Republicans are worried a Donald Trump nomination could threaten the party’s chances of holding the Senate and winning seats in the House.
But they’re even more concerned about Texas Sen. Ted Cruz, who surpassed Trump in Iowa polling this weekend and has been gaining in national polls.
“How problematic Cruz would be as the nominee has been obscured by the Trump circus,” said GOP strategist Brian Walsh, a veteran of the National Republican Senatorial Committee during the 2010 and 2012 cycles.
That’s because some Republicans suggest Cruz may be more dangerous to down-ballot candidates than Trump, for the simple reason that because of the well-disciplined campaign Cruz is running, the freshman senator has a better shot at actually winning the nomination.
At the Republican Jewish Coalition presidential forum earlier this month, it was Cruz’s on-stage remarks, not Trump’s, that prompted South Carolina Sen. Lindsey Graham to go off script and deliver a strong rebuke of the rhetoric he thinks is threatening the party.
“It’s not about turning out evangelical Christians, it’s about repairing the damage done by incredibly hateful rhetoric,” Graham said.
Cruz hasn’t gone as far as Trump in suggesting the U.S. bar all Muslims from entering the country, but many Republicans are unnerved by the way he talks about Hispanics and immigration.
Ahead of Tuesday’s Las Vegas debate, a group of Hispanic Republicans hit Cruz for supporting what they said amounts to “self-deportation,” a position reminiscent of 2012 nominee Mitt Romney, who went on to win 27 percent of the Hispanic vote in the general election.
Nevada, where Latino voters now make up 15 percent of the electorate, is one of Republicans’ only offensive Senate opportunities. In 2012, now-Sen. Dean Heller narrowly outperformed Republican presidential nominee Mitt Romney.
Walsh believes Rep. Joe Heck, the Republicans’ choice for Senate this year in the Silver State, could again outpace the GOP presidential nominee in 2016, but a Cruz nomination would make it harder for Heck to win.
In other competitive Senate states — Pennsylvania, Ohio, New Hampshire and Wisconsin — Walsh believes each of the GOP candidates “would have the ability to outperform Hillary Clinton” if she’s the Democratic nominee, but “the question is by how much,” he said, especially because voters are increasingly moving away from splitting their tickets.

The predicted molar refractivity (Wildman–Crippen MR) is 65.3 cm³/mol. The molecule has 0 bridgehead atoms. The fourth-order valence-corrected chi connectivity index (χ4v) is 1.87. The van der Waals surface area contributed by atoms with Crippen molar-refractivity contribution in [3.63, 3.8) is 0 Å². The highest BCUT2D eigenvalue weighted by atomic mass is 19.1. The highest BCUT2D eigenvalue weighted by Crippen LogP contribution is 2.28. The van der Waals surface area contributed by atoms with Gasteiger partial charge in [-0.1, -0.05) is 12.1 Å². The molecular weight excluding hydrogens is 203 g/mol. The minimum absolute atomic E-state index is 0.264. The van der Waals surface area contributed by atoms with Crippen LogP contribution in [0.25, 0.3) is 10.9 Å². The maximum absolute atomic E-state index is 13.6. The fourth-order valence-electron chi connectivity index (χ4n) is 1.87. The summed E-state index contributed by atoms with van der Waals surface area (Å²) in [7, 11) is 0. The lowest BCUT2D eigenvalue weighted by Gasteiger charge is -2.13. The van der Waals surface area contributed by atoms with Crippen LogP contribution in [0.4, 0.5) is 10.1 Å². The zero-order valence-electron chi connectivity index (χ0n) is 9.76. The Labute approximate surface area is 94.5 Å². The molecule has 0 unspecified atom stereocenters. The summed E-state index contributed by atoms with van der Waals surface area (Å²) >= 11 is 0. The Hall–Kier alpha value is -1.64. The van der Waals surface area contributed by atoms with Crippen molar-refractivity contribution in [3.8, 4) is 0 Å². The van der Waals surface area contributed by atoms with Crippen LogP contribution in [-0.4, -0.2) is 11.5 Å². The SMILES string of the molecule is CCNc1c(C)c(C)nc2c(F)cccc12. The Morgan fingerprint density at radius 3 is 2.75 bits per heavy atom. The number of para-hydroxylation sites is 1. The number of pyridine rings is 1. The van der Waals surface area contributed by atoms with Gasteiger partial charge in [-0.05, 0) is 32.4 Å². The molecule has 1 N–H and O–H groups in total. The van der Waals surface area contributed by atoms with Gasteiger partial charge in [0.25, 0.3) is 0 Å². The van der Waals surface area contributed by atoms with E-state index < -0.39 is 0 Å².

Pennsylvania Sen. Patrick J. Toomey declined to answer how a Cruz nomination would shape his fate as he slipped into an elevator on his way to party lunches at the Capitol on Tuesday afternoon.
New Hampshire Sen. Kelly Ayotte has repeatedly questioned Cruz’s tactics in the Senate, first in the lead up to the 2013 government shutdown and again this fall when Cruz lobbied to block funding for Planned Parenthood. But she wouldn’t speculate Cruz’s impact on her race either.
“I just think we’ve got a long way before this nomination, and so I’m going to let the people of New Hampshire have their votes; and we have an important role to play,” Ayotte told Roll Call.
The top five Republican senators on Roll Call’s most vulnerable list, including Ayotte and Toomey, were elected during the 2010 GOP wave and haven’t yet faced a presidential-year test.
“Someone like a Heck or Ayotte can stand on their own and win their state, but who is at the top of the ticket matters,” Walsh said.
Saul Anuzis, a former Michigan Republican Party chairman who’s backing Cruz, sees the Texas senator pulling important weight in a state such as Michigan, which has several competitive House races.
“He’s one of the few candidates who can actually appeal to the Reagan Democrat,” Anuzis said.
That’s an opinion not widely shared by Republicans in Washington, though.
Although House candidates are more insulated from the top of the ticket, at the Senate level, Cruz’s “firebrand” tone, and the way he’s “capitalizing on the politics of fear” risks alienating independent voters, one national Republican operative said.
But what’s most concerning to Walsh isn’t just Cruz’s hardline positions; it’s what he sees as Cruz’s complete disregard of what it takes to win a general election as a Republican.
“He has not hidden the fact that he does not intend to target independents or minorities, which is just confounding,” Walsh said. “He is operating on this myth that all you have to do is turn out millions of conservatives who did not vote last time.”
Cruz is planning a Christmas tour through the Deep South as part of his efforts to lock-up the so-called SEC primary states, which vote March 1. When it comes to winning the primary, Walsh said, that may help.
But the general election is a different story.
“The cavalry is not there,” Walsh said.